The QX Monograph Concept is Infiniti's Take on the Range Rover

Chris Teague
by Chris Teague

the qx monograph concept is infiniti s take on the range rover

Infiniti’s sales numbers are improving, but the brand is still behind many rivals. It’s working on transforming itself, however, and the automaker recently showed off a new concept that previews the changes. The QX Monograph SUV marks a significant departure from Infiniti’s current design language, and it bears a striking resemblance to a certain iconic British luxury SUV brand.

The automaker said it drew inspiration for the new model from traditional Japanese design philosophies, and the SUV features a clean, upright shape. The new “Akane” paint color brings a stunning metallic pink hue, and the QX’s front end gets a prominent grille with Infiniti’s new logo. Around the back, the SUV has a unique light bar tail light setup and a script logo of the automaker’s name.

Infiniti hasn’t shared details of the SUV’s interior yet but said it gets a large panoramic roof and an animated lighting function that illuminates the path to the vehicle. It’s important to note that this is a concept vehicle, so it will likely change drastically if it goes on sale. It is just as likely that the automaker leans on the concept for design inspiration and to showcase new tech, though it’s almost time for a next-gen QX. We could also see some QX elements trickle down to a next-gen Nissan Armada, though there have been no hints on that model to date.

[Image: Infiniti]

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4 of 24 comments
  • Tassos Tassos on Aug 19, 2023

    Nobody but the blind would believe this is a take on the.. Range Rover.


    At least this time you can't accuse the Japanese of copying without paying copyright.

    • See 1 previous
    • Alan Alan on Aug 21, 2023

      Tassos, my Y62 Patrol is larger than a Range Rover, I also think its more comfortable for long journeys. Its even more comfortable than my sisters Toureg or her Grand Cherokee. Also, this doesn't look like a Range Rover. People that consider this Rangy looking need to realise the principle of both vehicles is the same. A little box where the engine is and a big box for the passengers.

      Europe make some good stuff, as does Japan, Korea, US, Thailand, South Africa. But don't overate the Euro stuff.

  • Wolfwagen Wolfwagen on Aug 21, 2023

    More importantly, will Erin Andrews be making a reappearance as a spokesmodel for this?

  • Theflyersfan The two Louisville truck plants are still operating, but not sure for how much longer. I have a couple of friends who work at a manufacturing company in town that makes cooling systems for the trucks built here. And they are on pins and needles wondering if or when they get the call to not go back to work because there are no trucks being made. That's what drives me up the wall with these strikes. The auto workers still get a minimum amount of pay even while striking, but the massive support staff that builds components, staffs temp workers, runs the logistics, etc, ends up with nothing except the bare hope that the state's crippled unemployment system can help them keep afloat. In a city where shipping (UPS central hub and they almost went on strike on August 1) and heavy manufacturing (GE Appliance Park and the Ford plants) keeps tens of thousands of people employed, plus the support companies, any prolonged shutdown is a total disaster for the city as well. UAW members - you're not getting a 38% raise right away. That just doesn't happen. Start a little lower and end this. And then you can fight the good fight against the corner office staff who make millions for being in meetings all day.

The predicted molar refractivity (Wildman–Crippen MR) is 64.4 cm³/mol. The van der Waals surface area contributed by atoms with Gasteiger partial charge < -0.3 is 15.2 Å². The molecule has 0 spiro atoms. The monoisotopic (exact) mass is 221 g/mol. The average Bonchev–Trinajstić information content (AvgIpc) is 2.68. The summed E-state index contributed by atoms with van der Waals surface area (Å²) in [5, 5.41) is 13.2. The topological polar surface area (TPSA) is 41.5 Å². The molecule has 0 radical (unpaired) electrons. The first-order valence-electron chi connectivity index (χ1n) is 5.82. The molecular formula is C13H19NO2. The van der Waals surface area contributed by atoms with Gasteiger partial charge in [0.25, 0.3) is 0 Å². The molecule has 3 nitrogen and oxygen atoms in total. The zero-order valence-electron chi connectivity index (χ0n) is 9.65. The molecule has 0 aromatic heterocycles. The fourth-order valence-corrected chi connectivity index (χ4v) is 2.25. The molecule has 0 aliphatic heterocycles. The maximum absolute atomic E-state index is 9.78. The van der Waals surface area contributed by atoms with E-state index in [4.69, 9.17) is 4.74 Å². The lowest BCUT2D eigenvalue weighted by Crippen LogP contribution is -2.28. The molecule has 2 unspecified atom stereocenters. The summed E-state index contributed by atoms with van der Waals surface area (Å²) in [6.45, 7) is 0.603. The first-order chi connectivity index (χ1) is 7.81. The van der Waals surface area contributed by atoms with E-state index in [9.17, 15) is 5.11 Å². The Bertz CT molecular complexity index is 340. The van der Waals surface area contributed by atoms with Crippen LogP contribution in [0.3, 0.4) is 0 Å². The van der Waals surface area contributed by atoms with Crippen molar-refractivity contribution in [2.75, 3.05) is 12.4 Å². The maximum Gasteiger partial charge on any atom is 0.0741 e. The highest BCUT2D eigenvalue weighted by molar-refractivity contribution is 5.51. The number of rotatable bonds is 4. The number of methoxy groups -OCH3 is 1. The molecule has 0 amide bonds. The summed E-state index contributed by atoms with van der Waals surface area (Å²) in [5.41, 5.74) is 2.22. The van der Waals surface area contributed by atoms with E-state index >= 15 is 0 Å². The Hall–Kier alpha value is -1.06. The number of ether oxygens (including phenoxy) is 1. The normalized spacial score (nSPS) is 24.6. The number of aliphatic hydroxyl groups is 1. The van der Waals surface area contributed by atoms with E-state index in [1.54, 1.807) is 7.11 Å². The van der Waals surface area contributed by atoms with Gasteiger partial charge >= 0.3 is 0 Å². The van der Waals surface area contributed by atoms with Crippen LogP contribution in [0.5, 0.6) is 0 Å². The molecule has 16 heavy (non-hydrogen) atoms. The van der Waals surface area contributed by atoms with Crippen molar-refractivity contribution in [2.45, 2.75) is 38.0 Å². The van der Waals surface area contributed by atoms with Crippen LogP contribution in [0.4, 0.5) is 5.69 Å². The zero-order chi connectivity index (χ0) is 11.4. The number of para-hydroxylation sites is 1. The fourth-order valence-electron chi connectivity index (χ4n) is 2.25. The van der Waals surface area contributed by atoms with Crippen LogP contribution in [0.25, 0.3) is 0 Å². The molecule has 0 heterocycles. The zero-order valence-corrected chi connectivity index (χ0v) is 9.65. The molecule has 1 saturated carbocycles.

• Dusterdude The "fire them all" is looking a little less unreasonable the longer the union sticks to the totally ridiculous demands ( or maybe the members should fire theit leadership ! )
  • Thehyundaigarage Yes, Canadian market vehicles have had immobilizers mandated by transport Canada since around 2001.In the US market, some key start Toyotas and Nissans still don’t have immobilizers. The US doesn’t mandate immobilizers or daytime running lights, but they mandate TPMS, yet canada mandates both, but couldn’t care less about TPMS. You’d think we’d have universal standards in North America.
  • Alan I think this vehicle is aimed more at the dedicated offroad traveller. It costs around the same a 300 Series, so its quite an investment. It would be a waste to own as a daily driver, unless you want to be seen in a 'wank' vehicle like many Wrangler and Can Hardly Davidson types.The diesel would be the choice for off roading as its quite torquey down low and would return far superior mileage than a petrol vehicle.I would think this is more reliable than the Land Rovers, BMW make good engines.
  • Lorenzo I'll go with Stellantis. Last into the folly, first to bail out. Their European business won't fly with the German market being squeezed on electricity. Anybody can see the loss of Russian natural gas and closing their nuclear plants means high cost electricity. They're now buying electrons from French nuclear plants, as are the British after shutting down their coal industry. As for the American market, the American grid isn't in great shape either, but the US has shale oil and natural gas. Stellantis has profits from ICE Ram trucks and Jeeps, and they won't give that up.